Posters at a gas station during a 2008 protest against foreign oil companies’ involvement in Iraq.
In an announcement that was one part election hackery and one part good domestic politics, the Iraqi prime minister has declared that his country will not sell the rights to any more of its oil fields to foreign companies, a move that signals an intent by Iraq to develop its own national oil industry.
The announcement comes only a month before a national election, but, politics aside, it does suggest that Iraq may be changing its stance toward privatization and the selling off of the country’s national resources. —JCL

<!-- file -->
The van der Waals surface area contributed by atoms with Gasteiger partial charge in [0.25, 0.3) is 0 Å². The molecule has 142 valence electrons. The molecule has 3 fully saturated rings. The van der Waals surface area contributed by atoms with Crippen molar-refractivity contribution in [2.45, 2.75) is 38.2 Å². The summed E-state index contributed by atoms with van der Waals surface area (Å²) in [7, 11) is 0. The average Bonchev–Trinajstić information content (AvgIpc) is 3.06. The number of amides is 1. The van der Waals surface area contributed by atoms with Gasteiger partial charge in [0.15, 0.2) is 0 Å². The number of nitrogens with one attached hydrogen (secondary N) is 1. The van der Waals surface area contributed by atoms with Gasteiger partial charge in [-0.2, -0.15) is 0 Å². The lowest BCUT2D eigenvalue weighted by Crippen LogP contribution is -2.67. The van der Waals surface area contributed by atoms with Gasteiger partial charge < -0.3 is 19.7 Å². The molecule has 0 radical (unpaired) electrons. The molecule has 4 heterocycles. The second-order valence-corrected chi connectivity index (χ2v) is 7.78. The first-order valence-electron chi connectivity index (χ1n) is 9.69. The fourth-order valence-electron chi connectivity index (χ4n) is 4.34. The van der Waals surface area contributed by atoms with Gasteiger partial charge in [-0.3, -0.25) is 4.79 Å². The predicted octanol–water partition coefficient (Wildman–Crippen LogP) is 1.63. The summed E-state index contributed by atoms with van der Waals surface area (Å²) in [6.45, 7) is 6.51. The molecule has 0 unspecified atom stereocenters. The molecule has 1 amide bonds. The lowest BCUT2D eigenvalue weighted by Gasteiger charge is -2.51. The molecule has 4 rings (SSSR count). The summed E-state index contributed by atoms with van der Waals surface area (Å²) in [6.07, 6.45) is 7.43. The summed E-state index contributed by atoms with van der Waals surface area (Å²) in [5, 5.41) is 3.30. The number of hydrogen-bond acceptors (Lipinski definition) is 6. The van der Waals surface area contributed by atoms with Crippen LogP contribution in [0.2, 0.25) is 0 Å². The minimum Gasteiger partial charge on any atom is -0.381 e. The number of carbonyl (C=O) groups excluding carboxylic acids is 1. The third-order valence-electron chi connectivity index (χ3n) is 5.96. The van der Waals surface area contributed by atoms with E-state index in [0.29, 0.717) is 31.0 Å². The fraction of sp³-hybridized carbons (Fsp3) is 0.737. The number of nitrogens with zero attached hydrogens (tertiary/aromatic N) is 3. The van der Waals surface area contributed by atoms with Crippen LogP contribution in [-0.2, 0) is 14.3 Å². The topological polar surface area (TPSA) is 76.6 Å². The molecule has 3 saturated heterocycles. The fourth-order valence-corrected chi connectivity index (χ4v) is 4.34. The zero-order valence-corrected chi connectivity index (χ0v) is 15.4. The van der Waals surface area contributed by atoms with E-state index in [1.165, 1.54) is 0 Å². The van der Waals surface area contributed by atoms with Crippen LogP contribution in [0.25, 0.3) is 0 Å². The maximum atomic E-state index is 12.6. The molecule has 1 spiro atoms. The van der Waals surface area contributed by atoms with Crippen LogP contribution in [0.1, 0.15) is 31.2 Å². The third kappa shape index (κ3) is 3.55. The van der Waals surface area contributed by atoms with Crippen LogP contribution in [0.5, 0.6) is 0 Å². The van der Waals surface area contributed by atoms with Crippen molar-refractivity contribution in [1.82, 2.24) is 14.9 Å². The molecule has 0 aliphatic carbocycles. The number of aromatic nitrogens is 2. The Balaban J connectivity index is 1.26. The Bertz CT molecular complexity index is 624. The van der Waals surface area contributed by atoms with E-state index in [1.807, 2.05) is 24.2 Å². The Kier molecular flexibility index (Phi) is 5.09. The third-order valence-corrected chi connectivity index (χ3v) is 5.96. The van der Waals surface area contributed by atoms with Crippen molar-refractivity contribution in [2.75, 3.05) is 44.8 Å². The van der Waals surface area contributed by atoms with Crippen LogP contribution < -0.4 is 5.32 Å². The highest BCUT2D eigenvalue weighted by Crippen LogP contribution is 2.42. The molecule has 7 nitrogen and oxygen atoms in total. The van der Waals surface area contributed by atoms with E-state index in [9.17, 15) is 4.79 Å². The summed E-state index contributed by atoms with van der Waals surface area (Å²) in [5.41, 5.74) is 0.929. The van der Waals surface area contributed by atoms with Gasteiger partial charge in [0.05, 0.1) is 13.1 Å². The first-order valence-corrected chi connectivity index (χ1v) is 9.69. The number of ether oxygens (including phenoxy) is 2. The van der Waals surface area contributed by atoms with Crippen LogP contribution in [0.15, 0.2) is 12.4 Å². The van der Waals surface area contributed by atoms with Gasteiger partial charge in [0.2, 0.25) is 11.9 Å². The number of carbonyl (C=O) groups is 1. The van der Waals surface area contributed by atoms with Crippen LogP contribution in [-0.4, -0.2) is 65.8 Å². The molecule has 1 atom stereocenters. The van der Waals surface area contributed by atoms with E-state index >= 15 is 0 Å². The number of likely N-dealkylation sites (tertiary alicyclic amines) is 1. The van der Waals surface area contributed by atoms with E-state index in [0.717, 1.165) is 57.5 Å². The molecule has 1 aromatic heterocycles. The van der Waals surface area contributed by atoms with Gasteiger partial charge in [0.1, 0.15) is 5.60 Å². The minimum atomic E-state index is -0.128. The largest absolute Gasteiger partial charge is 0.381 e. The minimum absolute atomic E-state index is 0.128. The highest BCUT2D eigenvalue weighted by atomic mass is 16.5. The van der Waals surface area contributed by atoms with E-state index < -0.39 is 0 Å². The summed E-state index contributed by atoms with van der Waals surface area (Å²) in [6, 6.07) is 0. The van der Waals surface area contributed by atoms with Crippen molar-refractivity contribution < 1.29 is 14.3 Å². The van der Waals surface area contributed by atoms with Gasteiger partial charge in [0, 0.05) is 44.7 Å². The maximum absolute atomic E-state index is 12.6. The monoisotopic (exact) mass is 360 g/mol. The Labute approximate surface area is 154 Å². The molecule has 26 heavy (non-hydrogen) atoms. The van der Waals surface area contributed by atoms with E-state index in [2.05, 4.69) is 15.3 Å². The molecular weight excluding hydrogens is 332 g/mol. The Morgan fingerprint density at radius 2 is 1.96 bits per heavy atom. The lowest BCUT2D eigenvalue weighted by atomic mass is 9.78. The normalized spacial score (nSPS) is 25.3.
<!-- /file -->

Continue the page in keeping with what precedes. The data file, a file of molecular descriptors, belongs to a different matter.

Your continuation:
Iraq has no further plans to use foreign firms to develop its oilfields beyond ones auctioned off last year, the country’s prime minister said on Saturday, ahead of a national election next month.
Analysts say that foreign companies may have accepted the tough terms in oilfield development contracts awarded in two rounds last year partly to secure an initial foothold in Iraq, with a view to possible access to other untapped reserves later.
Iraq has the world’s third-largest crude reserves and is the world’s 11th-biggest oil producer.